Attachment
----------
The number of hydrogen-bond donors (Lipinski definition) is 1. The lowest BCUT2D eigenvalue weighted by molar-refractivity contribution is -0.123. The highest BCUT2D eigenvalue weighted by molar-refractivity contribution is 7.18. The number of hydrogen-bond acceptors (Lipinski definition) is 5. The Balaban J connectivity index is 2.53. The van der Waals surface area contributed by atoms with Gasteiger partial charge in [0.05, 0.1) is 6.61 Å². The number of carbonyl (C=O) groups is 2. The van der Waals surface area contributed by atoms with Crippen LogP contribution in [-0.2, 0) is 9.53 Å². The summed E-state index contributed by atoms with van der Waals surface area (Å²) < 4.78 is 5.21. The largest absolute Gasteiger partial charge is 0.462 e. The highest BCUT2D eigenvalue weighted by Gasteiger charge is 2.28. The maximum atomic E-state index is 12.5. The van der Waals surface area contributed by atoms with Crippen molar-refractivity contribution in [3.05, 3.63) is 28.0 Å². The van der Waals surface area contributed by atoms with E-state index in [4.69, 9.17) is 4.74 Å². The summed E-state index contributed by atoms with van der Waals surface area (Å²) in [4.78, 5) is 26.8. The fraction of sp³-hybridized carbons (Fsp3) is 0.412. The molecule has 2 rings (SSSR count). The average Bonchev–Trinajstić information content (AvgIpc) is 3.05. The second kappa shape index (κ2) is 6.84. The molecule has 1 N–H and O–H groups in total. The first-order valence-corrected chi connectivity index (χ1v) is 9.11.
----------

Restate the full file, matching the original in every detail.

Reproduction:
The number of hydrogen-bond donors (Lipinski definition) is 1. The lowest BCUT2D eigenvalue weighted by molar-refractivity contribution is -0.123. The highest BCUT2D eigenvalue weighted by molar-refractivity contribution is 7.18. The number of hydrogen-bond acceptors (Lipinski definition) is 5. The Balaban J connectivity index is 2.53. The van der Waals surface area contributed by atoms with Gasteiger partial charge in [0.05, 0.1) is 6.61 Å². The number of carbonyl (C=O) groups is 2. The van der Waals surface area contributed by atoms with Crippen LogP contribution in [-0.2, 0) is 9.53 Å². The summed E-state index contributed by atoms with van der Waals surface area (Å²) < 4.78 is 5.21. The largest absolute Gasteiger partial charge is 0.462 e. The highest BCUT2D eigenvalue weighted by Gasteiger charge is 2.28. The maximum atomic E-state index is 12.5. The van der Waals surface area contributed by atoms with Crippen molar-refractivity contribution in [3.05, 3.63) is 28.0 Å². The van der Waals surface area contributed by atoms with E-state index in [4.69, 9.17) is 4.74 Å². The summed E-state index contributed by atoms with van der Waals surface area (Å²) in [4.78, 5) is 26.8. The fraction of sp³-hybridized carbons (Fsp3) is 0.412. The molecule has 2 rings (SSSR count). The average Bonchev–Trinajstić information content (AvgIpc) is 3.05. The second kappa shape index (κ2) is 6.84. The molecule has 1 N–H and O–H groups in total. The first-order valence-corrected chi connectivity index (χ1v) is 9.11.